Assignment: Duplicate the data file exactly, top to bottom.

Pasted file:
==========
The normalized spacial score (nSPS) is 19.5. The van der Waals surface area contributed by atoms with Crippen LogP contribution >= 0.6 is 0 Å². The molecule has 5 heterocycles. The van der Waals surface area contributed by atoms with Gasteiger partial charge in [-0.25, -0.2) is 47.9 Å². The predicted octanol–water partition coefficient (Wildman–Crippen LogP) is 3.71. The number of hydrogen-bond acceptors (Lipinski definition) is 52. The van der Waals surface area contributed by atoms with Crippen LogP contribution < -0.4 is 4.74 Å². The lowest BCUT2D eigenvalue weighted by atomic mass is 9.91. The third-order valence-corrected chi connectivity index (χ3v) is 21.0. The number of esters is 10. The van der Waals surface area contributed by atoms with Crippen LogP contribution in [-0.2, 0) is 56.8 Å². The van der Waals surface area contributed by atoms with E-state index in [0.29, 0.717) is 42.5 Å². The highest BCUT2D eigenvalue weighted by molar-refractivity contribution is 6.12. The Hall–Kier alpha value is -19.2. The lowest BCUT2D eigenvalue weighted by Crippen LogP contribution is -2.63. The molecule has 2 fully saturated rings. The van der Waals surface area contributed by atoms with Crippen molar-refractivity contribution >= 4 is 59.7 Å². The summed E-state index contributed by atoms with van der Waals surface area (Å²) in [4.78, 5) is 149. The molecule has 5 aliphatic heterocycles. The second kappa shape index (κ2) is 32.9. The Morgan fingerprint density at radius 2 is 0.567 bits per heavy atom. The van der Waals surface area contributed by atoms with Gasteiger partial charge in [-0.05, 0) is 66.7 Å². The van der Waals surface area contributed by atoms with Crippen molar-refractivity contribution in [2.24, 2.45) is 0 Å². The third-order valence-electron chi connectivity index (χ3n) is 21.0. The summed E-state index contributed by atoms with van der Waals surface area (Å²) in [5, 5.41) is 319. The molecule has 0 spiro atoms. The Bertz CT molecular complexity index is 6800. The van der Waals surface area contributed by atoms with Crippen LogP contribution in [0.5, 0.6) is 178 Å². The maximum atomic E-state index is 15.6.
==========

The normalized spacial score (nSPS) is 19.5. The van der Waals surface area contributed by atoms with Crippen LogP contribution >= 0.6 is 0 Å². The molecule has 5 heterocycles. The van der Waals surface area contributed by atoms with Gasteiger partial charge in [-0.25, -0.2) is 47.9 Å². The predicted octanol–water partition coefficient (Wildman–Crippen LogP) is 3.71. The number of hydrogen-bond acceptors (Lipinski definition) is 52. The van der Waals surface area contributed by atoms with Crippen LogP contribution < -0.4 is 4.74 Å². The lowest BCUT2D eigenvalue weighted by atomic mass is 9.91. The third-order valence-corrected chi connectivity index (χ3v) is 21.0. The number of esters is 10. The van der Waals surface area contributed by atoms with Crippen LogP contribution in [-0.2, 0) is 56.8 Å². The van der Waals surface area contributed by atoms with E-state index in [0.29, 0.717) is 42.5 Å². The highest BCUT2D eigenvalue weighted by molar-refractivity contribution is 6.12. The Hall–Kier alpha value is -19.2. The lowest BCUT2D eigenvalue weighted by Crippen LogP contribution is -2.63. The molecule has 2 fully saturated rings. The van der Waals surface area contributed by atoms with Crippen molar-refractivity contribution >= 4 is 59.7 Å². The summed E-state index contributed by atoms with van der Waals surface area (Å²) in [4.78, 5) is 149. The molecule has 5 aliphatic heterocycles. The second kappa shape index (κ2) is 32.9. The Morgan fingerprint density at radius 2 is 0.567 bits per heavy atom. The van der Waals surface area contributed by atoms with Gasteiger partial charge in [-0.05, 0) is 66.7 Å². The van der Waals surface area contributed by atoms with Crippen molar-refractivity contribution in [2.24, 2.45) is 0 Å². The third-order valence-electron chi connectivity index (χ3n) is 21.0. The summed E-state index contributed by atoms with van der Waals surface area (Å²) in [5, 5.41) is 319. The molecule has 0 spiro atoms. The Bertz CT molecular complexity index is 6800. The van der Waals surface area contributed by atoms with Crippen LogP contribution in [0.5, 0.6) is 178 Å². The maximum atomic E-state index is 15.6.